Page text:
AP/David Goldman

Mary-Pat Hector has been hitting the streets of Stonecrest, Georgia in hopes of becoming a member of its city council. But when she meets with potential voters, they tend to have one concern: how will she be able to juggle her coursework as a sophomore at Spelman College and an elected office?

"I tell them all the time I know a lot of college students that work two jobs and go to school," she told me over the phone. "It's possible. I've seen it happen."

Hector is 19 years old. She's so young, in fact, that her eligibility to run for Post 4 of the newly-formed Stonecrest City Council was challenged by one of her opponents before being upheld earlier this month by the DeKalb County Board of Registrations and Elections. If she wins, she could become one of Georgia's youngest elected female officials.

"To hear others say that 'you know she should wait her turn' or 'she's not experienced'–that's when I believed the campaign went towards a different direction when people actually started to pay attention," Hector explained.

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Settling the legal challenge to her candidacy cost her almost a month of prime campaign time before the March election, but Hector says she's not giving up. She's passionate about her platform, which includes promoting safe neighborhoods and decreasing violence ("by the age of 15 I'd also attended more of my friends' funerals than graduations," she said) and better services for groups, like seniors and youth.

Still, she worries that all of the attention put on her age is overshadowing her message.

"All they're hearing is "19-year-old running, and not what the 19-year-old really wants to bring to the table," she said. "They're only seeing me as a 19-year-old and not as a person who can really govern or really take this city to the next level."

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Despite her youth, Hector has years of experience working on these issues. She's been on the staff of Rev. Al Sharpton's National Action Network since she was 13 years old, and is the organization's national youth director. She also founded an anti-violence billboard campaign called "Just Think Twice" and a non-profit called Youth in Action USA (which she founded when she was just 10) in addition to being involved in local advocacy and activism work.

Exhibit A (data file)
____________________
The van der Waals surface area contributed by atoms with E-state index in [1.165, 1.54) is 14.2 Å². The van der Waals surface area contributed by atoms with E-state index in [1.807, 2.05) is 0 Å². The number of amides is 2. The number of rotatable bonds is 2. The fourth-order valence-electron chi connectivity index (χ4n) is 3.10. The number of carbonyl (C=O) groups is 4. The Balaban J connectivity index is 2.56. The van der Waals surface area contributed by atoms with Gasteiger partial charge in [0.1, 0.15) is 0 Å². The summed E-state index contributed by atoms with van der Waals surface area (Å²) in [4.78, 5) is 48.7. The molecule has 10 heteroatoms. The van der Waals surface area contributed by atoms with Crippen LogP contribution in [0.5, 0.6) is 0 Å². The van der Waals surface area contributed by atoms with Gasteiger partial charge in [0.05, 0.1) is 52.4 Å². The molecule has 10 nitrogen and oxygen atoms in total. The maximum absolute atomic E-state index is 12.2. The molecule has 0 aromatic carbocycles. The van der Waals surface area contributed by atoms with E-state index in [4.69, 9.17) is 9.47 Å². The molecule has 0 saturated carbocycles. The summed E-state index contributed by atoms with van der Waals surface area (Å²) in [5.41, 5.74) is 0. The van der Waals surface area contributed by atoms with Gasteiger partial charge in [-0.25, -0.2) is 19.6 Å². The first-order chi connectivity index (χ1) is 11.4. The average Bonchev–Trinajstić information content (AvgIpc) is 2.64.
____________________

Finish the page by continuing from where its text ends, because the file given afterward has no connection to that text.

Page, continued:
Last year, she joined civil rights leaders and other young black activists at a meeting held by President Obama to discuss reforming the criminal justice and education systems.

The day after the country elected Donald Trump to be president, Hector went to Facebook. "There is a time to sit and a time to STAND," she wrote. "No more sitting! it took 8 years for them to plan. We don't have that long."

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That moment, she said, is when she was realized she had to run–now. She filed her campaign papers in January.

"I know just everywhere all across the country young people have really felt discouraged regarding the past presidential election and they're really disengaging from the political process," she said. "But for me, it's like, why run away from the political system when you can truly change it by just getting involved?"

People running for state office in Georgia have to be at least 21, and candidates for Congress have to be at least 25 years old, if not older. So instead, Hector turned to the community where she's lived for 15 years.

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"What happens at the federal level is important as well," she said. "But you can really affect change more–I believe–on the local and state level."

By focusing on her local community, she said can work to promote safer neighborhoods and advocate for community centers.

The idea wasn't new to her. She said she always considered going into politics after getting her degrees. But that doesn't mean she saw all of this coming.

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When Hector was featured a year ago as one of Pacific Standard's "30 Top Thinkers Under 30," they did ask her.

Her response? "Look out for me in 2044!" As it turned out, her timeline got accelerated—a lot.

"A year ago, if you were to ask me, I wouldn't be able to say that I believed it would have happened this soon," she told me.